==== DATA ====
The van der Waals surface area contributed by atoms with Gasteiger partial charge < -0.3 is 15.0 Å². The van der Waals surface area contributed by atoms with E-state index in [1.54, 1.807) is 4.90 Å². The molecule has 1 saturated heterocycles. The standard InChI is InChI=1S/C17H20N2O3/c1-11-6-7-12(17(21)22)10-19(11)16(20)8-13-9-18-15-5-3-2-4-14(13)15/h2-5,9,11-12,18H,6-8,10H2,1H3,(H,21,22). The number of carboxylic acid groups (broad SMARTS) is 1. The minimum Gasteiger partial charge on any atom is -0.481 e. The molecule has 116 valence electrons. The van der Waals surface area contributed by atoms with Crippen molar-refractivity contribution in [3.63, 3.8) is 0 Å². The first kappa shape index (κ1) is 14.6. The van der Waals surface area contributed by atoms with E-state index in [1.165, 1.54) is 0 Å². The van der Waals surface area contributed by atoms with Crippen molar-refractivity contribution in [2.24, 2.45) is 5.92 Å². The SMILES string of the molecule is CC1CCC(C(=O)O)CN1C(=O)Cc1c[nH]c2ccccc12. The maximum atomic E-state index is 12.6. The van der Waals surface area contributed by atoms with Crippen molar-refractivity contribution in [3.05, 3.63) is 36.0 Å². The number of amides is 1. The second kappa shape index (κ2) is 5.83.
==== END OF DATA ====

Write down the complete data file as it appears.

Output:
The van der Waals surface area contributed by atoms with Gasteiger partial charge < -0.3 is 15.0 Å². The van der Waals surface area contributed by atoms with E-state index in [1.54, 1.807) is 4.90 Å². The molecule has 1 saturated heterocycles. The standard InChI is InChI=1S/C17H20N2O3/c1-11-6-7-12(17(21)22)10-19(11)16(20)8-13-9-18-15-5-3-2-4-14(13)15/h2-5,9,11-12,18H,6-8,10H2,1H3,(H,21,22). The number of carboxylic acid groups (broad SMARTS) is 1. The minimum Gasteiger partial charge on any atom is -0.481 e. The molecule has 116 valence electrons. The van der Waals surface area contributed by atoms with Crippen molar-refractivity contribution in [3.63, 3.8) is 0 Å². The first kappa shape index (κ1) is 14.6. The van der Waals surface area contributed by atoms with E-state index in [1.165, 1.54) is 0 Å². The van der Waals surface area contributed by atoms with Crippen molar-refractivity contribution in [2.24, 2.45) is 5.92 Å². The SMILES string of the molecule is CC1CCC(C(=O)O)CN1C(=O)Cc1c[nH]c2ccccc12. The maximum atomic E-state index is 12.6. The van der Waals surface area contributed by atoms with Crippen molar-refractivity contribution in [3.05, 3.63) is 36.0 Å². The number of amides is 1. The second kappa shape index (κ2) is 5.83.